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Cancer is a Family Affair

Full Name: Carla Belsher

In Honor of: Sydney Belsher

Relationship: Mother

Type of Cancer: Infantile Leukemia (ALL)

Facebook: supersydney

On April 26, 2014 our happy little family of 5 entered a world that you can never fully recover from. My husband and I have 3 beautiful girls (who are currently ages 9, 6.5 and 4.5) and on that date in April we found out that our youngest daughter, Sydney, was diagnosed with Infantile Leukemia. We went from family pictures and a T-ball game that morning, to praying our daughter would survive the night in the ICU. We were told that if she didn’t stroke out over night and we were actually able to start chemo, then she likely had a 35-40% chance of surviving until she was 5years old. We were crushed. Everything we knew about the world was clouded by the new glasses we were given in which to view it. We spent the next year mostly inpatient watching our baby get poisoned with chemo and battle every nasty side effect known to man. Chronic vomiting, diarrhea, mouth sores, weight loss, etc. You name it, she suffered from it. We learned how to maintain feeding tubes, IV antibiotics, and port dressings. She learned how to walk by pushing her IV pole around the unit. She knew exactly how to flush her port and what order the saline and heparin went in by 2yrs old. And you know what, she smiled. All. The. Time. She taught us how to be grateful for the small victories and the moments where she felt okay. She truly is our little hero. Our #SuperSydney. About 18 months into treatment she started getting sicker again and frail and battling horrendous GI side effects that lead us to make the difficult decision to uproot our family and move to Cincinnati so she could be seen by their world reknown Oncology, Gastroenterology, and Immunology departments. They saved her life and we are forever grateful for that. In June 2016, she finally finished chemo and was healthy enough for us to move back home to Virginia and begin life again…. post cancer. And what no one tells you is that cancer doesn’t end when chemo ends. It is then that we had to start picking up the pieces of our life and trying to find our new normal. Our older two girls had practically been abandoned and neglected by us for two years. We were so grateful that my parents were able to step in and essentially raise them during that time, but that doesn’t come without emotional scars. In the last couple years, we have been fighting a different kind of battle and this time with our older two…. one full of behavioral issues, low self esteem, rebuilding attachment, integrating Sydney back into the sibling unit, heartbreak, anger, jealousy. It’s been exhausting yet we are one of the lucky ones who was able to watch our child survive and triumph and therefore we are LUCKY to be facing these new battles. Although, if I’m being honest, we don’t always feel so lucky. Rebuilding your family doesn’t come with a medical roadmap like cancer does. Sometimes I wish it did….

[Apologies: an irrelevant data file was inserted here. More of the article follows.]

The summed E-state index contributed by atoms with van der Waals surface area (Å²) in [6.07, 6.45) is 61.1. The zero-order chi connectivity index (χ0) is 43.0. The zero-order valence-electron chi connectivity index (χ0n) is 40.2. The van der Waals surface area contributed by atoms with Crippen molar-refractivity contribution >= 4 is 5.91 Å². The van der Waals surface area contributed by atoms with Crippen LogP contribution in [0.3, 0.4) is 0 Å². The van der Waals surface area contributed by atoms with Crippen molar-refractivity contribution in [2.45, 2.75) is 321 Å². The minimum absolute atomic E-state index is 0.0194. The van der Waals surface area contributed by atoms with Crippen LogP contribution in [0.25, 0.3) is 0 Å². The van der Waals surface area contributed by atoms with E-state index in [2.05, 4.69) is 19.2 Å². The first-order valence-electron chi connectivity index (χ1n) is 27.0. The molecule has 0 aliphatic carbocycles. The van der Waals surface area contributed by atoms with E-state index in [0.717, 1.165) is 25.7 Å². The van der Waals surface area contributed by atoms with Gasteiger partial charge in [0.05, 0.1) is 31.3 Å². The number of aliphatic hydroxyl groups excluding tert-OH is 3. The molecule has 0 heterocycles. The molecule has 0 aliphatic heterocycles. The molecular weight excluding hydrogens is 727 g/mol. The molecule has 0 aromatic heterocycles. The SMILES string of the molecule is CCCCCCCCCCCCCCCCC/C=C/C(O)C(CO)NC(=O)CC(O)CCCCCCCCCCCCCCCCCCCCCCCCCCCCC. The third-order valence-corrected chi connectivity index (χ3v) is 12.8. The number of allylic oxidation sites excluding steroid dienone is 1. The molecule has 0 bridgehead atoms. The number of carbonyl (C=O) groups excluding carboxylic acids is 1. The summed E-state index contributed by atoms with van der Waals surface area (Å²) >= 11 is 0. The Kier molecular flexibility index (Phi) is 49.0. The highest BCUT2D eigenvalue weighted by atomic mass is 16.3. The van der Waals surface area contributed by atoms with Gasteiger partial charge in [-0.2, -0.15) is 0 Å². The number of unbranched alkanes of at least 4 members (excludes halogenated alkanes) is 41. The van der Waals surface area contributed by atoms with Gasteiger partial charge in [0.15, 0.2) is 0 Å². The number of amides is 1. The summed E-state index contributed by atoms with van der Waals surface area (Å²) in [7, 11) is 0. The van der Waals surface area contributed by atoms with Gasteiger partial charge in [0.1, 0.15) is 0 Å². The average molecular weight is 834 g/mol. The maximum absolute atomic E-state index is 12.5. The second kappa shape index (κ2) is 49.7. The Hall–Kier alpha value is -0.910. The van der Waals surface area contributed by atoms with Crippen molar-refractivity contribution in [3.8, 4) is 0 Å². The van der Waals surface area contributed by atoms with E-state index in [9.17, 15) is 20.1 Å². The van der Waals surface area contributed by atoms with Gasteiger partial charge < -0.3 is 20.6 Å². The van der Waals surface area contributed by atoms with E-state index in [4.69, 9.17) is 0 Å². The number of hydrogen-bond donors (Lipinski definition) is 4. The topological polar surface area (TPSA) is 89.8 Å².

• August 6, 2018

    alexa markoff

    Having followed your journey, I can only say that you are an amazing family. Your strength and courage while facing a nightmare teaches all of us to value what is most important in life – good health and family. May the sun continue to shine for you. Thank you again for sharing the reality of what it’s like to have a child with cancer, as well as the impact on the entire family.

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